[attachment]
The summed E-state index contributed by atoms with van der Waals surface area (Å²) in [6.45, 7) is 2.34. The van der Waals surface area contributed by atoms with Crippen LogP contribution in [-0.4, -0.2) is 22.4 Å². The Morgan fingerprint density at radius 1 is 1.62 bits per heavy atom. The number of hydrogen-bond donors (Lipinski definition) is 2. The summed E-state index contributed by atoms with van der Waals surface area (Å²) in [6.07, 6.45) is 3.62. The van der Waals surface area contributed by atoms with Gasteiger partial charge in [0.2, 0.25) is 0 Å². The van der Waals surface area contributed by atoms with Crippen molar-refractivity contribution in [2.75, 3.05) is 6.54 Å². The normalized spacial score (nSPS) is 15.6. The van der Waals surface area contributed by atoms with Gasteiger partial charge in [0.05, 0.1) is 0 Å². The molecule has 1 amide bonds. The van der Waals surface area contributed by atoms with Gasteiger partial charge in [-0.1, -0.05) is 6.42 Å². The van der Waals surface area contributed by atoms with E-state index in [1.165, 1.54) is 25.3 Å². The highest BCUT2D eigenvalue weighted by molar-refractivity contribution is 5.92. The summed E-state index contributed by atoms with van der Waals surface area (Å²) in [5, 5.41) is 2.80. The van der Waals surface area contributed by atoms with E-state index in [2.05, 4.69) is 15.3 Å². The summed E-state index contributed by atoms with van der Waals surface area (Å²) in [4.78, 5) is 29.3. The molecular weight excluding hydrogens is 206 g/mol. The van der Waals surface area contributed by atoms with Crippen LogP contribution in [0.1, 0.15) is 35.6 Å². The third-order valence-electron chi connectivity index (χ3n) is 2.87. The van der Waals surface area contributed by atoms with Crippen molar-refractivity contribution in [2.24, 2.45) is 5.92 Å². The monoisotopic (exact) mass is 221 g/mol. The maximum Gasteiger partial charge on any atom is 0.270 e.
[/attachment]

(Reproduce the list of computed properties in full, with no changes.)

The summed E-state index contributed by atoms with van der Waals surface area (Å²) in [6.45, 7) is 2.34. The van der Waals surface area contributed by atoms with Crippen LogP contribution in [-0.4, -0.2) is 22.4 Å². The Morgan fingerprint density at radius 1 is 1.62 bits per heavy atom. The number of hydrogen-bond donors (Lipinski definition) is 2. The summed E-state index contributed by atoms with van der Waals surface area (Å²) in [6.07, 6.45) is 3.62. The van der Waals surface area contributed by atoms with Gasteiger partial charge in [0.2, 0.25) is 0 Å². The van der Waals surface area contributed by atoms with Crippen molar-refractivity contribution in [2.75, 3.05) is 6.54 Å². The normalized spacial score (nSPS) is 15.6. The van der Waals surface area contributed by atoms with Gasteiger partial charge in [0.05, 0.1) is 0 Å². The molecule has 1 amide bonds. The van der Waals surface area contributed by atoms with Gasteiger partial charge in [-0.1, -0.05) is 6.42 Å². The van der Waals surface area contributed by atoms with E-state index in [1.165, 1.54) is 25.3 Å². The highest BCUT2D eigenvalue weighted by molar-refractivity contribution is 5.92. The summed E-state index contributed by atoms with van der Waals surface area (Å²) in [5, 5.41) is 2.80. The van der Waals surface area contributed by atoms with E-state index in [2.05, 4.69) is 15.3 Å². The summed E-state index contributed by atoms with van der Waals surface area (Å²) in [4.78, 5) is 29.3. The molecular weight excluding hydrogens is 206 g/mol. The van der Waals surface area contributed by atoms with Crippen LogP contribution in [0.1, 0.15) is 35.6 Å². The third-order valence-electron chi connectivity index (χ3n) is 2.87. The van der Waals surface area contributed by atoms with Crippen molar-refractivity contribution in [2.24, 2.45) is 5.92 Å². The monoisotopic (exact) mass is 221 g/mol. The maximum Gasteiger partial charge on any atom is 0.270 e.